I’ll never forget when I get the call to ministry. It’s the fall of 2003. You don’t forget a thing like that, I assure you! I’m happy to tell you about that sometime if you’re curious, but it’s too much to go into here. Anyway, here comes the call to ministry and it’s time to tell the kids. I’ll never forget my son Blake’s response. He’s in middle school at the time and all of a sudden, he sees himself as a “PK” (preacher’s kid). He says, “Oh that’s just great, Dad! Now, everywhere I go people are going to ask me to pray!” And he isn’t happy about it.
OMG, don’t ask me to pray!
And I understand. Blake’s reaction to prayer or the idea of it is in no way out of the ordinary. I think we all understand the pressure.
What do I say to God? How do I say it to God? Do I have the “right” words? What’s the “right way” to do it? Where should I be when I do it? Do I have to get down on my knees? Every time? Do I have to talk out loud?
Will God even hear me?
Who am I praying to?
(There’s a little trinitarian snapshot for you…)
How does that work?
Is there anybody listening anyway?
It’s enough to make your brain hurt!
So I’m having a conversation with this guy a couple years ago, and he tells me a story about weeding the garden in his backyard. Turns out, his wife overhears him. She comes out the back door and says, “I can hear you through the kitchen window, who are you talking to?”
He says, “Just talking to myself.”
She teases him about “not answering” himself or “let me know if you get any answers.” etc. etc.
I can relate. I talk to myself all the time. And I tell him that I do.
Maybe you do, too!
It’s okay—you’re not crazy.
I think it’s prayer! Seriously. Like we fool ourselves into thinking that we’re talking to ourselves, that nobody’s listening.
I don’t think God misses a word.
No matter how we’re saying, thinking, seeing, sitting, standing, loving, touching, squeezing. Whatever!
God, Jesus, Holy Spirit, Universe, Allah, Great Spirit, Light, Smoke, Fire, Clouds, Sunshine, Rain.
From whatever pronoun you use for yourself to whatever pronoun you use for God, I think God by any other name is still God.
And I think that God is always listening.
Always in all ways.
So, give it a shot.
Think about it. Don’t think about it. It just is.
Don’t worry about the words you use or don’t use or what you say out loud or don’t say out loud. Don’t worry if you’re just listening.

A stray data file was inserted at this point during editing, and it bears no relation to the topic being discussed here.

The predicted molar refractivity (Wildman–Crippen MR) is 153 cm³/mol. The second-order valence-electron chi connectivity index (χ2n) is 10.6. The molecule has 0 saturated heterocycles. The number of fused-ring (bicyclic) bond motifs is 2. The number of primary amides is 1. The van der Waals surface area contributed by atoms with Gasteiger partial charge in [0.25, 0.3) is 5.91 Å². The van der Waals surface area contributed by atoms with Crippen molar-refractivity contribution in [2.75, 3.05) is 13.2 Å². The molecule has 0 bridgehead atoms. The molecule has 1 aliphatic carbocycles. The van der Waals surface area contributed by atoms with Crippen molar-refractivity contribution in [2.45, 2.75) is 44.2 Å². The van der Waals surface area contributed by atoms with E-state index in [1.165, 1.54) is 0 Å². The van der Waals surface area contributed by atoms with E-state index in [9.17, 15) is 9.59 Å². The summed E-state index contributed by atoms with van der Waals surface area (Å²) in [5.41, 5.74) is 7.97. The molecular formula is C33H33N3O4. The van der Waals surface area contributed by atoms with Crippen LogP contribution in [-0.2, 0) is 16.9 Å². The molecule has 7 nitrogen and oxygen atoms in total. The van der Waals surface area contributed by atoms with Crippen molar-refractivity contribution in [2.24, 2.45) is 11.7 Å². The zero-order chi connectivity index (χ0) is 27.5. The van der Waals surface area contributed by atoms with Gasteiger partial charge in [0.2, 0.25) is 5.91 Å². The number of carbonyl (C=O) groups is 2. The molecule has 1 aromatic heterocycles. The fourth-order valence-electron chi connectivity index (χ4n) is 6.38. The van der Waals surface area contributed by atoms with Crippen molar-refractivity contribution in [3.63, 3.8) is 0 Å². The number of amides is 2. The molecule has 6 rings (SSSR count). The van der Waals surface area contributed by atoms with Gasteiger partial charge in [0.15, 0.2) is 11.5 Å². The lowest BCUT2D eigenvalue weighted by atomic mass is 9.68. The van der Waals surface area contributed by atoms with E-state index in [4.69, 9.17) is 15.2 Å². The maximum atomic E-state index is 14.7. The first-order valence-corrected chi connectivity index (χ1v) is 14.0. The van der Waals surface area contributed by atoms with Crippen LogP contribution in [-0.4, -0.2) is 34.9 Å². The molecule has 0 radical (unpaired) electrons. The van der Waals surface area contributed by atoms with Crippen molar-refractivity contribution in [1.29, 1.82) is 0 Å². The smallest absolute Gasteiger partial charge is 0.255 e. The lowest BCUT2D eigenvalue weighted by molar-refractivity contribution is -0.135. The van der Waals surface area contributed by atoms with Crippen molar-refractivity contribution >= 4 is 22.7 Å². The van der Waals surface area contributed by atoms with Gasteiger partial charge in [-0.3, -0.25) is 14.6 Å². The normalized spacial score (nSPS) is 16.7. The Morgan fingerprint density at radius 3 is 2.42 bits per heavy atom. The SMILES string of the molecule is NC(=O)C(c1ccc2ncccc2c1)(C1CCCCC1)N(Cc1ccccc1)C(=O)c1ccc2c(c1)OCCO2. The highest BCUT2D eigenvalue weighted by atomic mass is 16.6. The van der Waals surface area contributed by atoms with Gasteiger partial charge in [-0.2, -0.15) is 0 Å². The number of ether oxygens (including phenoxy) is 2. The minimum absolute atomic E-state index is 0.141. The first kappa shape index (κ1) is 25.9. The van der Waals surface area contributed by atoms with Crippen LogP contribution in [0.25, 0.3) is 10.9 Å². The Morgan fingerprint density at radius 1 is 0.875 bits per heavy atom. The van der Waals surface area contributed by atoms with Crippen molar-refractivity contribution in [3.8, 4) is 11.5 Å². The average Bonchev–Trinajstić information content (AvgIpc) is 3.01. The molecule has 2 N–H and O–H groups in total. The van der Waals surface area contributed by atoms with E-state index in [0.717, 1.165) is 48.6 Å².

Don’t worry at all.
It’s all prayer.
Always in all ways.
God never sleeps.
Grace and peace,
New Year, New Normal
As I think about the year ahead, probably like you, I wonder what it’s going to be like on the other side of the pandemic. I seriously doubt we’re gonna wind the clock back to January 2020 and everything returns to normal, just like it “always was.” I doubt that very much.
In fact, I don’t want it to be like it “always was,” like the old normal. I want a new normal. I went into the pandemic worn out by what looks to me to like identity politics. Politics became—maybe even replaced—religion, and people were and really still are firmly dug into and planted in their ideologies with minds closed off not even agreeing to disagree. Just being disagreeable!
I’d like to see our culture become decent and compassionate for each other at a greater level than it has been historically. I’d like our culture to get closer to the Rev. Dr. Martin Luther King vision of the Beloved Community where “all people can share in the wealth of the earth. In the Beloved Community, poverty, hunger and homelessness will not be tolerated because international standards of human decency will not allow it.
Racism and all forms of discrimination, bigotry and prejudice will be replaced by an all-inclusive spirit of sisterhood and brotherhood.”
I like to see communities working toward that!
I like to think of Jesus as being that kind of community organizer with you and me—if we’re “following Jesus”—becoming that, too.
What does that look like?
Well, it’s up to us to figure that out.
I think a lot of it starts with knowing your neighbors.
Do you? Do you know your neighbors?
We were talking on Zoom in the Monday night Bible study this week about noticing our neighbors out walking. Families being families out on the roads and streets. Even in the cold weather! I’ve seen families out walking and riding bikes together in all kinds of weather since the start of the pandemic in my old neighborhood in Madison and now in the apartments where I live in Florham Park.
Well, I’m going to ask the hard question again, do we know our neighbors?
Chances are pretty good that we don’t.
Maybe it’s time to reach out. Even just driving by, let’s stop and put the window down and introduce ourselves! Mask and everything! I’ve tried to do that as I stop in to get coffee at the Coffee Potter or at the Pulled Fork Bar-B-Que place (good food there, by the way) up in Long Valley. As I venture out in the Fairmount area when I’m here at the Community House, I’m trying to get to know some people in the community.
It’s hard! I know it is. It’s been hard for me to get to know just the few of you that I’ve been able to get to know coming to church in person for that short time before we stopped doing in-person worship again before Christmas. It’s hard putting names with foreheads and eyes only. I’m sure it’s not just me, but that’s hard! At least it’s a start.
Maybe when we re-open we could have a big cook out at the Community House and true to the name, invite the whole community out to come together again. What a great way to reach out! We would get one of those big bounce houses for the kids. I might even climb in there myself just for old time’s sake. That would be fun!
Anyway, the new normal is something I’m thinking about on this gray winter day at Fairmount Presbyterian Church Community House. What does it look like on the other side? On earth as it is in heaven?
That’s up to you and me with a little nudge from the Spirit.
Come Holy Spirit, come.
Grace and Peace,
Assorted muttering and armchair theology from the interim pastor, Rev. Scott Foster.